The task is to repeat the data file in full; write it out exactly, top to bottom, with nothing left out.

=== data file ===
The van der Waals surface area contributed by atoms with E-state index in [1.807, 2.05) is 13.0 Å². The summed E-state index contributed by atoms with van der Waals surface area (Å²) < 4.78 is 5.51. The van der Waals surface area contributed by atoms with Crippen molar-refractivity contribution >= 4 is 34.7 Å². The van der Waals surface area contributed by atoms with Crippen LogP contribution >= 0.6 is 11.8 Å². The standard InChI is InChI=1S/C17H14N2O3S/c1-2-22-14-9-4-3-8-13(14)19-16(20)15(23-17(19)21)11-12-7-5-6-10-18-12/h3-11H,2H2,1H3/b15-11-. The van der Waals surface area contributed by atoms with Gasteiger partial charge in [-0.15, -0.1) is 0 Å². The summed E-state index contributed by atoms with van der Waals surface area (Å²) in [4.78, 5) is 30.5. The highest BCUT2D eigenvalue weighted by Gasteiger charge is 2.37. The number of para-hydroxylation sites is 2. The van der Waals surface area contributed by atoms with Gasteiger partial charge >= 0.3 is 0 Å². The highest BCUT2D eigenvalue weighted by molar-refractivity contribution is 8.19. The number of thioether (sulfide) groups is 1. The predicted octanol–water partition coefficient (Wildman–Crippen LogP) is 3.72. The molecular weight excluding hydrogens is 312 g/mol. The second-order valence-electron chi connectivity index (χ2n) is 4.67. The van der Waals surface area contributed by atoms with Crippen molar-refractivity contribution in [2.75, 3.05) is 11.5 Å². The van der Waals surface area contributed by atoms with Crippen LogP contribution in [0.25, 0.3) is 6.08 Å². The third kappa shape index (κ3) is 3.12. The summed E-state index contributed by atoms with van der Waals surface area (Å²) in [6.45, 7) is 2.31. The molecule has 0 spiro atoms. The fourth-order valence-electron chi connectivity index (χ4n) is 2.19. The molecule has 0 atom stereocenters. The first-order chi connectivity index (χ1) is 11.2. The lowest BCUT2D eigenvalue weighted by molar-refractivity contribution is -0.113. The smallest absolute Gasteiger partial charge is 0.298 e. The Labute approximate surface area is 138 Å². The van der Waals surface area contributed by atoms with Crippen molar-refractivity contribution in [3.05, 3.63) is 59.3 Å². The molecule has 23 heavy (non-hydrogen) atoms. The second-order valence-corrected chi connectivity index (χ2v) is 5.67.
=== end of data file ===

The van der Waals surface area contributed by atoms with E-state index in [1.807, 2.05) is 13.0 Å². The summed E-state index contributed by atoms with van der Waals surface area (Å²) < 4.78 is 5.51. The van der Waals surface area contributed by atoms with Crippen molar-refractivity contribution >= 4 is 34.7 Å². The van der Waals surface area contributed by atoms with Crippen LogP contribution >= 0.6 is 11.8 Å². The standard InChI is InChI=1S/C17H14N2O3S/c1-2-22-14-9-4-3-8-13(14)19-16(20)15(23-17(19)21)11-12-7-5-6-10-18-12/h3-11H,2H2,1H3/b15-11-. The van der Waals surface area contributed by atoms with Gasteiger partial charge in [-0.15, -0.1) is 0 Å². The summed E-state index contributed by atoms with van der Waals surface area (Å²) in [4.78, 5) is 30.5. The highest BCUT2D eigenvalue weighted by Gasteiger charge is 2.37. The number of para-hydroxylation sites is 2. The van der Waals surface area contributed by atoms with Gasteiger partial charge >= 0.3 is 0 Å². The highest BCUT2D eigenvalue weighted by molar-refractivity contribution is 8.19. The number of thioether (sulfide) groups is 1. The predicted octanol–water partition coefficient (Wildman–Crippen LogP) is 3.72. The molecular weight excluding hydrogens is 312 g/mol. The second-order valence-electron chi connectivity index (χ2n) is 4.67. The van der Waals surface area contributed by atoms with Crippen molar-refractivity contribution in [2.75, 3.05) is 11.5 Å². The van der Waals surface area contributed by atoms with Crippen LogP contribution in [0.25, 0.3) is 6.08 Å². The third kappa shape index (κ3) is 3.12. The summed E-state index contributed by atoms with van der Waals surface area (Å²) in [6.45, 7) is 2.31. The molecule has 0 spiro atoms. The fourth-order valence-electron chi connectivity index (χ4n) is 2.19. The molecule has 0 atom stereocenters. The first-order chi connectivity index (χ1) is 11.2. The lowest BCUT2D eigenvalue weighted by molar-refractivity contribution is -0.113. The smallest absolute Gasteiger partial charge is 0.298 e. The Labute approximate surface area is 138 Å². The van der Waals surface area contributed by atoms with Crippen molar-refractivity contribution in [3.05, 3.63) is 59.3 Å². The molecule has 23 heavy (non-hydrogen) atoms. The second-order valence-corrected chi connectivity index (χ2v) is 5.67.